Donald Trump, Melania Trump.
Dahleen Glanton, Tribune News Service
Melania Trump never found her voice as First Lady. For four years, she could not distinguish herself as anything other than Donald Trump’s wife.
Like her husband, she didn’t care for White House traditions. She performed her duties, including decorating for Christmas, begrudgingly. She promoted her own initiative, “Be Best,” half-heartedly and ineffectively.
Prior to leaving the White House on Wednesday, she again broke protocol by refusing to meet with the incoming first lady. The unofficial obligation has long been considered a ritual of the peaceful transfer of power from one administration to the next.
Melania Trump decided to stand by her man, as she always has.
She did not invite Jill Biden for tea and a tour of the White House living quarters as Michelle Obama did for her and as every outgoing first lady has done for decades.
Neither she nor Donald Trump attended President-elect Joe Biden’s inauguration, signalling that it is not just her husband who thinks the election was stolen from him, but maybe she believes it too.
No one expected her to publicly criticize her husband’s controversial actions during his presidency. It is unlikely any first lady would go that far. But simply greeting the Bidens in the doorway of their new home would have been viewed as gracious.
She left town early with her husband, who is still sulking over his defeat. So there were no gifts exchanged, no well wishes or promise to be only a phone call away if the new first lady needs anything.
Melania and Donald Trump are one and the same. She has never pretended to be anything else.
“They say I’m complicit. I’m the same like him. I support him,” she said in a secretly recorded conversation in 2018 with a former friend and senior adviser.
In that conversation, she complained about decorating the White House for Christmas. She blamed Barack Obama for her husband’s policy of caging migrant children at the border, as if were taken from the script that Donald Trump wrote.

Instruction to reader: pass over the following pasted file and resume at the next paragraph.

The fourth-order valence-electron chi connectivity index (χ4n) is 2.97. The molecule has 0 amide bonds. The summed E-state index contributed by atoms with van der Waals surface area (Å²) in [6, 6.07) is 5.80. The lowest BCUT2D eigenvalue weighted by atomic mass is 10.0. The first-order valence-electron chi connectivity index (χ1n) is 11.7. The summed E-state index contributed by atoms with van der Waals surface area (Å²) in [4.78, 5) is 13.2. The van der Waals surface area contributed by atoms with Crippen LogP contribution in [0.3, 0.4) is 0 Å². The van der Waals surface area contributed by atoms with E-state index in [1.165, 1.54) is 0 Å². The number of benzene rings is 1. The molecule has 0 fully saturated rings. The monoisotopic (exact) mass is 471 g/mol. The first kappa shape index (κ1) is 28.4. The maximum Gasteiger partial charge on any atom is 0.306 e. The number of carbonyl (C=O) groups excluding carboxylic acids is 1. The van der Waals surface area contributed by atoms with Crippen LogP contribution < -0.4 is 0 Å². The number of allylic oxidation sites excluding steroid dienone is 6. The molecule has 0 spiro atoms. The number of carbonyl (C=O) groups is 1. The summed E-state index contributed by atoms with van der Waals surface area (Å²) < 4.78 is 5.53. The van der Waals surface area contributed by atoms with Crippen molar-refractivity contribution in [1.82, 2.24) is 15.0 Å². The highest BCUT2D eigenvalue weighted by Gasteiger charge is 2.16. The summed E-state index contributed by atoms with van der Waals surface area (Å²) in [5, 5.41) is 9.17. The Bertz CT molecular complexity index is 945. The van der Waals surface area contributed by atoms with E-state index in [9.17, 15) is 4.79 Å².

She never fully embraced her role as first lady. She seemed uncomfortable in the spotlight, where she would be judged on her own merits. However, she occasionally made superficial moves that suggested she understood the damage her husband had caused.
She was praised for her calming call for peace during last summer’s civil unrest and for acknowledging the nation’s flawed racial history. But her track record on race is contradictory.
During Obama’s presidential campaign in 2011, she helped her husband spread the birtherism lie that he was born in Kenya.
The first lady said goodbye to America in a video posted Monday on Twitter. Her words were guarded and scripted. And as her husband is prone to do, she exaggerated her accomplishments as if no one knew the truth.
“In a few short years, I have raised awareness of how to keep children safe online,” she said. “We have made incredible progress on our nation’s drug epidemic and how it impacts the lives of newborns and families. And we have given a voice to our most vulnerable children in the foster care system.” Most of us aren’t buying it. She leaves the White House with the worst approval rating of any first lady in polling history.
According to a new CNN poll, 47% of people view the first lady unfavourably, compared with 42% who view her favourably. The remainder said they are unsure of their feelings about her. Michelle Obama left with a 69% approval rating. Laura Bush left with 67% and Hillary Clinton had a 56% rating when she left the White House.
Melania Trump says that she is the same as her husband. So, if he is considered the worst president in modern history, then she is the worst first lady.
Jill’s appearance on the magazine cover sparked a debate between Trump supporters and supporters of Joe Biden.
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